Trump: And you know what? If we didn't get the tests, if we did no tests in the White House, you'd be up complaining, "Why aren't you getting tests for the White House?" See, we can't win, because if we didn't get the tests, you'd be up — I understand you very well, better than you understand yourself — and, frankly, if we didn't get tests done, you'd be up complaining about the fact that we didn't have the tests done.

Now that we're doing so well on tests and so quick and so fast — five minutes, etc. — and so accurate, you're complaining that we're getting too many tests. So, you can't win.

The best-case scenario here for Trump is 1) to create so much confusion about what's real that the public doesn't really know what to think, and 2) for the media to drop this storyline in order to chase the next one (ideally, "Obamagate"). This is a perfect example of what NYU journalism professor Jay Rosen calls "the manufacture of confusion."

But this particular story line may defy Trump's usual tactics, because the narrative is so simple — and the press smells blood.

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"Testing for me, but not for thee"

That was exactly how CNN anchor Jake Tapper put it on Monday afternoon.

Washington Post "Plum Line" blogger Greg Sargent on Monday called it "the sort of glaring double standard that's catnip to political media: The White House is taking extensive steps to protect Trump and his top advisers with resources that are largely unavailable to the rest of us, in part due to his own dereliction."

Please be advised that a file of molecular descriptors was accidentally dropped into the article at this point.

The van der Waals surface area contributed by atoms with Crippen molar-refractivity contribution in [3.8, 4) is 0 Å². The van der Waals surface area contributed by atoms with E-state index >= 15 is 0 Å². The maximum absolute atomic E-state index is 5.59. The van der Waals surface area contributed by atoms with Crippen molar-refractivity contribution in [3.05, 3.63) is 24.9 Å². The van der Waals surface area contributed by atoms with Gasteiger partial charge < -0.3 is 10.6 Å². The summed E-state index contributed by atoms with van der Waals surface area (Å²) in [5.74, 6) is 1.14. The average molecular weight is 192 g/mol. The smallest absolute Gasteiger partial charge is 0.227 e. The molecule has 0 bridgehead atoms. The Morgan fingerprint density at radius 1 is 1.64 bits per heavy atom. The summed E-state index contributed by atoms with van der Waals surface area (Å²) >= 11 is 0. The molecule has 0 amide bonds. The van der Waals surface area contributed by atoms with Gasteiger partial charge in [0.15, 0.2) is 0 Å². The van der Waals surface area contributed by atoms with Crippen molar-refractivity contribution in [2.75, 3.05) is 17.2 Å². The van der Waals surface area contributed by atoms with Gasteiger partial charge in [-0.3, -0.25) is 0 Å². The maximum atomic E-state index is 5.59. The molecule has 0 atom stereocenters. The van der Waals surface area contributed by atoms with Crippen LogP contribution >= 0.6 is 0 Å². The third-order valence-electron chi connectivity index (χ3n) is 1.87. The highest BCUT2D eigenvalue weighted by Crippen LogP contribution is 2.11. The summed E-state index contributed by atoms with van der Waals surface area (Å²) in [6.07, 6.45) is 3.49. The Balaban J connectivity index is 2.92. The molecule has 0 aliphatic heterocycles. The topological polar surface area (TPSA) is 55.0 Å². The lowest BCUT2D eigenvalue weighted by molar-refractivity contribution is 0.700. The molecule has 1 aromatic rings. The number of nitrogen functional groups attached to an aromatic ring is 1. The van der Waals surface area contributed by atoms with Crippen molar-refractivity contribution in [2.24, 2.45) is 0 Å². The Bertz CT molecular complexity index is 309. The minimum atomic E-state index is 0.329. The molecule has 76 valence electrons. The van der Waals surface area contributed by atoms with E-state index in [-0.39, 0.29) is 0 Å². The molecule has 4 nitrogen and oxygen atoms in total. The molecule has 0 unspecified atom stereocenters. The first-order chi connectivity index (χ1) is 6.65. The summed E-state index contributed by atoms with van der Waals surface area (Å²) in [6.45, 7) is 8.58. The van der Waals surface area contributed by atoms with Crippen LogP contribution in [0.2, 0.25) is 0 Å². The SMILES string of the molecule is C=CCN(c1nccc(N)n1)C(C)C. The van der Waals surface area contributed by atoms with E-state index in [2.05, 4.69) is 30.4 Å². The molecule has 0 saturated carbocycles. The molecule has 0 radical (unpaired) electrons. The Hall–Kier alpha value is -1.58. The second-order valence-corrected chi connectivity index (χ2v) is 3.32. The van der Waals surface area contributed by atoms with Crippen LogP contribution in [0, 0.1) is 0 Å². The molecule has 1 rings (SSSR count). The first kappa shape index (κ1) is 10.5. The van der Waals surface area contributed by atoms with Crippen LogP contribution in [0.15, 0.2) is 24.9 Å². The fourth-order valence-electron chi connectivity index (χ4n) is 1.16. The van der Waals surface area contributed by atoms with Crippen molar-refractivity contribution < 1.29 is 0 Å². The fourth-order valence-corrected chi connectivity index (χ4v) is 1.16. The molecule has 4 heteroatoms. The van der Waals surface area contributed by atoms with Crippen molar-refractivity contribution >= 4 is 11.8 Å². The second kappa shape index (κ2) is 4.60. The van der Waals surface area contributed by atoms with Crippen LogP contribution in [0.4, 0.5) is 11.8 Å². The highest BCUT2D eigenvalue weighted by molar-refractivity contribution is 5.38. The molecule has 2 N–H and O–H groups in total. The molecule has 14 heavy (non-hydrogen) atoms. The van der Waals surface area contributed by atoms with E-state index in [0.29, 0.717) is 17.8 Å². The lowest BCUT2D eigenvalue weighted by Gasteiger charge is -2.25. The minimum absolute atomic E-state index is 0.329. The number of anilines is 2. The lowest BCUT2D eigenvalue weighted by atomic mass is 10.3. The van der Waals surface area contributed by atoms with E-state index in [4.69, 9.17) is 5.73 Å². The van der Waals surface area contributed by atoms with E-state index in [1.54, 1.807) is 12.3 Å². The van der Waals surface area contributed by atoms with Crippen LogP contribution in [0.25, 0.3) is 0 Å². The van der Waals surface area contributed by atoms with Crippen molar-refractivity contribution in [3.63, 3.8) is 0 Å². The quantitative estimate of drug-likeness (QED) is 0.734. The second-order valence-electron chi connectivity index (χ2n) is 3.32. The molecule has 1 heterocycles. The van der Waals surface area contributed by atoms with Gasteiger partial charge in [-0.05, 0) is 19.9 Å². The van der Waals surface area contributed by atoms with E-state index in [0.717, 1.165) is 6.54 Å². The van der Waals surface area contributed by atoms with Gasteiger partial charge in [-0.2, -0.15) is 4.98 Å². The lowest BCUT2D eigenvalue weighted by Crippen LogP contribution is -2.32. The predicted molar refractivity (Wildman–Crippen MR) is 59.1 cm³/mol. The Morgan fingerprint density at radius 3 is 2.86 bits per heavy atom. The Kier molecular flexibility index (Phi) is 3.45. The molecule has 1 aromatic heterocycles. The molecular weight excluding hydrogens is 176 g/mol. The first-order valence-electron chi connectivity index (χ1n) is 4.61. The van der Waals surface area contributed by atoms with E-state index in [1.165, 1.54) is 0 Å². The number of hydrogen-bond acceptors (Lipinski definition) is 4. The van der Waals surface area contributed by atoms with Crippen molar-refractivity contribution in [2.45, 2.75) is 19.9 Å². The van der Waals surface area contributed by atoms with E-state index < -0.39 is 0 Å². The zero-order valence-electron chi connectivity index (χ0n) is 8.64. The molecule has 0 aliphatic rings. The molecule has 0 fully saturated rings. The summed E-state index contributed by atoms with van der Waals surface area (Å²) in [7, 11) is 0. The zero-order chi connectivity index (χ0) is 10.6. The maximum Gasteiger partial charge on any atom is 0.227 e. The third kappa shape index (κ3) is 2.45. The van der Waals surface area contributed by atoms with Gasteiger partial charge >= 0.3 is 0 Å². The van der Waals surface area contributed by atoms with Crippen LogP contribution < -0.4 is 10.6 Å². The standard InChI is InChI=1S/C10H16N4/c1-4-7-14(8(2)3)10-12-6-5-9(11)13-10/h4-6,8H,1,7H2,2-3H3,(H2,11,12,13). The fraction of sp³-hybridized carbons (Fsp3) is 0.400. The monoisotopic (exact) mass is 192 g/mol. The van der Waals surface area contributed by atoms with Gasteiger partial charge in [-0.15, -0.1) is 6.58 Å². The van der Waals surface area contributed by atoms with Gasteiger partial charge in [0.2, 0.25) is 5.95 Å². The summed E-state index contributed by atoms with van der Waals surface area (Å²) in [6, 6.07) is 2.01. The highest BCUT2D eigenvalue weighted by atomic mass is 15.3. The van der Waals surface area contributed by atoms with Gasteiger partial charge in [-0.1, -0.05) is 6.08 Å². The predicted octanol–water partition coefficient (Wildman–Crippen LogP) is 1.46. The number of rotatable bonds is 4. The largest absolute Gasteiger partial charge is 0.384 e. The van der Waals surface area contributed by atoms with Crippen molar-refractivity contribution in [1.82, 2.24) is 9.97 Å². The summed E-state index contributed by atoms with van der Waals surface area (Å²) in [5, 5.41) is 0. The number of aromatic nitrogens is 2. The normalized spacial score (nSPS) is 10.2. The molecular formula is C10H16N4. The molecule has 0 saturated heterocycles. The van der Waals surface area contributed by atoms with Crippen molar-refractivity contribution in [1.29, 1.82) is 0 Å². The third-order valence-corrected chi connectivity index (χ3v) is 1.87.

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And that's not all, Sargent wrote:

It's also that this shatters the larger illusion Trump is trying to weave with his magical reality-bending powers — that the coronavirus has been so tamed by his stupendous leadership that it's now safe to reopen the country, setting the stage for an equally spectacular Trump-marshaled comeback.

Stephen Collinson, writing on the CNN website, posed this "essential question":

If people around Trump are not protected from the virus in the most highly secured workplace in the country, how can it be safe for anyone else to go back to work?

It's not, and Trump knows it. He's worried that aides contracting the virus will undercut his message that the outbreak is fading, according to a person who spoke to him. He's asked why his valets weren't ordered to wear masks before this week, according to the person, even though that's the example he himself has set. And Trump has told people he doesn't want to be near anyone who hasn't been tested, according to the person who spoke to the President, CNN's Kevin Liptak reported.

In an article last week headlined "The sharp hypocrisy of the White House position on testing," Washington Post reporter Philip Bump pointed out that everyone Trump interacted with during a visit to a mask factory in Arizona had been tested by the White House.

"This is a step beyond simply screening employees for symptoms such as coughing or fevers," Bump observed. "This is an effort to create a safe, virus-free bubble around Trump and his team."

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Also in the Washington Post, reporter Amber Phillips wrote that the White House outbreak "raises the question: How can it be safe for the average American business without such testing capabilities or room to put such protocols in place to reopen its doors? A majority of states have started at least a partial reopening, despite the fact that there isn't nearly sufficient testing to monitor everyone who wants to get back to work."